"We proposed that the crime control and criminal justice act be amended to state that the charges under which an accused in not granted bail as of right under the firearms act be restricted to 1.) Robbery with a firearm, 2.) Aggravated assault with a firearm and, 3.) Possession on unlicensed firearm and ammunition. In relation to those 3 offences that there also be a proviso that would once again vest in the magistrate the authority to grant bail for special extenuating circumstances to be recorded in writing."

"We must trust that our magistrates, like our Supreme Court judges have the wisdom and the knowledge to know deserve to be granted bail and who does not. Repeat offenders who have previous or prior convictions, for instance, ought not to be granted bail. But a pregnant woman or a high school student with no previous convictions ought not to be treated like a common criminal the way they are today."

Anthony Sylvestre
"Section 32B amended firstly to take away this mandatory minimum sentence and restore the discretion to the magistrate."

Hon. Francis Fonseca, Leader of the Opposition
"We have proposed specific amendments to these particular laws; the firearms act and the crime control criminal justice act. We are going to make that available to the government of Belize. We want to work with the government on this issue, but we certainly recognized that there is an urgent need. We don't want this thing to be dragged on. We don't want there to be a long series on discussions and meetings. We think there is need for urgent action on this matter."

Kareem Musa
"We are making proposals to change the laws now! Not two years from now so more people could get locked up, now!"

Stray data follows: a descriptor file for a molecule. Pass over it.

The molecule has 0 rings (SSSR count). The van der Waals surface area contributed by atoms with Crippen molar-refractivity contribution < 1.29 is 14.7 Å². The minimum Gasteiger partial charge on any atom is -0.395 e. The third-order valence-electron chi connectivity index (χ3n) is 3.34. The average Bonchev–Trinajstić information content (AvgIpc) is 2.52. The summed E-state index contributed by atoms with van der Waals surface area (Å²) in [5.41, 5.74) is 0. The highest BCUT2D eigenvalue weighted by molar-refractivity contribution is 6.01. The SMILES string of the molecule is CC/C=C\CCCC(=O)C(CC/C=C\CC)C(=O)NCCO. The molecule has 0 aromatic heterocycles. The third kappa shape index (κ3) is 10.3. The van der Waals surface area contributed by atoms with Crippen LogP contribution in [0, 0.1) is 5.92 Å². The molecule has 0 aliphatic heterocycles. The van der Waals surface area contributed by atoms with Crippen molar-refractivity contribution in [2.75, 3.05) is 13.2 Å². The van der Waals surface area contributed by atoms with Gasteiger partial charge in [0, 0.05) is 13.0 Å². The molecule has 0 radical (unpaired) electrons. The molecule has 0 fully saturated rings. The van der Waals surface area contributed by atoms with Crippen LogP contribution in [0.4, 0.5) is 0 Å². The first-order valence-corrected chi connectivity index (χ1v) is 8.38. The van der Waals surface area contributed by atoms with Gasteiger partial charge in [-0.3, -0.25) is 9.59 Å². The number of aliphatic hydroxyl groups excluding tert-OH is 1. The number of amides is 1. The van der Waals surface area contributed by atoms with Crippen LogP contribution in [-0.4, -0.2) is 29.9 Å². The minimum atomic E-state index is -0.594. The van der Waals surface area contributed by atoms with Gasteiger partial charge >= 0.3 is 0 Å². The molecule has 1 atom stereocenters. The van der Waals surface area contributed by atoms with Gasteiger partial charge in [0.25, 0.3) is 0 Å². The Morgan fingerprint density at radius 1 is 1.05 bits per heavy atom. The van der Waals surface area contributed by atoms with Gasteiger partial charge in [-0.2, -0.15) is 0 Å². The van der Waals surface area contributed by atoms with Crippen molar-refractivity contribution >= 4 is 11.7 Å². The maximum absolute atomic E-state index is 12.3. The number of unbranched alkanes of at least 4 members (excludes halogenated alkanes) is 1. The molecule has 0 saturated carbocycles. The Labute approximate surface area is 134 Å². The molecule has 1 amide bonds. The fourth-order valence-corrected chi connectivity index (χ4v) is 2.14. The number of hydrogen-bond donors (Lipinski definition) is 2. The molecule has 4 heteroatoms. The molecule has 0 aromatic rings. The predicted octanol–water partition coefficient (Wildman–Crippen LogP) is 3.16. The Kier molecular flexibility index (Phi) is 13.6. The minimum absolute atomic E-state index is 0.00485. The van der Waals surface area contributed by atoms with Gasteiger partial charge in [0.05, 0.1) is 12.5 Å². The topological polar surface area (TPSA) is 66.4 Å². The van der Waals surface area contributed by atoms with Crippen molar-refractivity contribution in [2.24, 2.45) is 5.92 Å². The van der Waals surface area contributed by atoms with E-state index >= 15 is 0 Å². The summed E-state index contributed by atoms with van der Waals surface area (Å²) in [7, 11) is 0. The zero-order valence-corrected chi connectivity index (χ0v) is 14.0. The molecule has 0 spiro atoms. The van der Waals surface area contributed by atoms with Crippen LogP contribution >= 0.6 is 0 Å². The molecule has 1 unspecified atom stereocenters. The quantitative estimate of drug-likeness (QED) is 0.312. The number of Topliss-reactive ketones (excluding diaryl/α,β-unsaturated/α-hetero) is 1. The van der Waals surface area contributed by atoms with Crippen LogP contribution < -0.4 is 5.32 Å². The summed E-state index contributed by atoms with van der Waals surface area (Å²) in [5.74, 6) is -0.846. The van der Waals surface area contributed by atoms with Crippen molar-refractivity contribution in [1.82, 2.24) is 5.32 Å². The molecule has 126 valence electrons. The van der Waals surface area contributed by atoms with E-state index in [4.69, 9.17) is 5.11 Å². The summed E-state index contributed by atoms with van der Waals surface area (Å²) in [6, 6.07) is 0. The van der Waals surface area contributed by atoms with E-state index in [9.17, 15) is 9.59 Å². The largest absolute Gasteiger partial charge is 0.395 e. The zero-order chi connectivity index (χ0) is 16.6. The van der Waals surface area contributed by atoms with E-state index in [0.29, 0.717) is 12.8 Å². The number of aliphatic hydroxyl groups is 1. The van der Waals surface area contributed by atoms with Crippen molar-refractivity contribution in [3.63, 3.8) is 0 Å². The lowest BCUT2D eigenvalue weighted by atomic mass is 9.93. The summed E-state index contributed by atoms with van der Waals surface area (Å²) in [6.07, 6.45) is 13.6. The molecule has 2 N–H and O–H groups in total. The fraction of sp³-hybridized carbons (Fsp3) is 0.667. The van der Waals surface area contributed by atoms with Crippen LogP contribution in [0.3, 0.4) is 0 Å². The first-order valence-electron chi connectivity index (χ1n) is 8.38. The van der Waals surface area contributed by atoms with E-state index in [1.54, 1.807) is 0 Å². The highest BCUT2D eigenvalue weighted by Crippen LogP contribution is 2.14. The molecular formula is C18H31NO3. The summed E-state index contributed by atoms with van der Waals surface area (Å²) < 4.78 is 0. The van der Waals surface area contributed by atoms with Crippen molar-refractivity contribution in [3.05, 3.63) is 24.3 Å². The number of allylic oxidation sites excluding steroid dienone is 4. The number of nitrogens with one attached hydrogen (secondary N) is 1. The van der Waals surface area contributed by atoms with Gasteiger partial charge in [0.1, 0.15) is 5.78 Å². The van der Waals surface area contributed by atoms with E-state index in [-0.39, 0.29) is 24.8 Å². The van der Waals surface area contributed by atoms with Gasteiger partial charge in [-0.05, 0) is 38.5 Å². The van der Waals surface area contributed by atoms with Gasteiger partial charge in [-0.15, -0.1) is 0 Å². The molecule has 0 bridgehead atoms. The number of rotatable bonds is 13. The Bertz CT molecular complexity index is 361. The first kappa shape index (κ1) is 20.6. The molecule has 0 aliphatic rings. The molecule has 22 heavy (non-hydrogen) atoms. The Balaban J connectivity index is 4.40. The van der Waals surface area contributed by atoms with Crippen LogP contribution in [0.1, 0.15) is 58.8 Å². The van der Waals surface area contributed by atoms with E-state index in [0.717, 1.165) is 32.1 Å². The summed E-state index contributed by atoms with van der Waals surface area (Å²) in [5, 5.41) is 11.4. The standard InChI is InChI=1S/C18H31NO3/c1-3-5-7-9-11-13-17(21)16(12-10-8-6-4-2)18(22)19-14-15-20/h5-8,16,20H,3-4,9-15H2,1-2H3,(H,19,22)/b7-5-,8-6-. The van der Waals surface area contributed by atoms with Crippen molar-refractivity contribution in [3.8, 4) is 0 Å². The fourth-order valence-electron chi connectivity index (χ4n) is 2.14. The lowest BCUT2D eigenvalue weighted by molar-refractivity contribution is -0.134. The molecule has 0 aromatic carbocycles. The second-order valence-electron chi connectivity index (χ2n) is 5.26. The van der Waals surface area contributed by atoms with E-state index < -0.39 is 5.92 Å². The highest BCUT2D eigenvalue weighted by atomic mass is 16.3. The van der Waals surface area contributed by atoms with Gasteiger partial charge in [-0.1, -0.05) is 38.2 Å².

The drafts will be submitted to the relevant government authorities for review.

Channel 7

Joined: Oct 1999
Posts: 84,392
Marty Offline OP
OP Offline

At the Special Sitting of the House of Representatives Wednesday, Opposition Leader Francis Fonseca echoed strong public sentiments that the existing firearms legislation unjustly casts too much of a wide net, to the peril of many innocent and upstanding citizens who have had to spend time in jail on account of the laws which National Security Minister John Saldivar conceded to be "draconian," but which, he claimed, were necessary to push back a spiraling crime rate.

"I am no fan of guns, but it is clear that the laws, as they now stand, lead to injustice and inequity, and [we] have obligation to review [it]," Fonseca said, adding that the necessary revisions ought to be made to take account of public concerns.

Recently, community activists such as Russell Roberts and Citizens Organized for Liberty through Action (COLA) have been clamoring for the Government to urgently revisit the laws in question. Last week Friday, Special Branch Corporal Gino Peck was the first to escape a jail sentence, after a firearms conviction, when he instead was fined $600 in court. The incident intensified public demands for Government to revisit the controversial firearms laws.

Fonseca, who is himself also a practicing attorney, also noted that the legislation impairs the ability of the judiciary to exercise discretion in sentencing, where discretion ought to be left to the court to take into account the facts of the case such as the age of the accused, the quantity of firearms and ammunition found, and/or other relevant matters such as whether the accused was a previous license holder or whether he or she has a reasonable excuse for the possession of the firearms.

Fonseca also questioned why firearm possession convictions would attract a higher maximum sentence than trafficking - 25 years versus 20 years.

He furthermore recommended that section 16.2 of the Crime Control and Criminal Justice Act should be amended to specify the quantity of weapons which must be exceeded before a magistrate's discretion to grant bail is taken away, as is the case with drug offences.

The Opposition Leader said that at the time these bills were debated in Parliament (over four years ago), the Government had been warned that the changes could potentially lead to abuses and inequity, although he realizes the need to remain tough on crime and to effectively monitor the use of firearms in this country.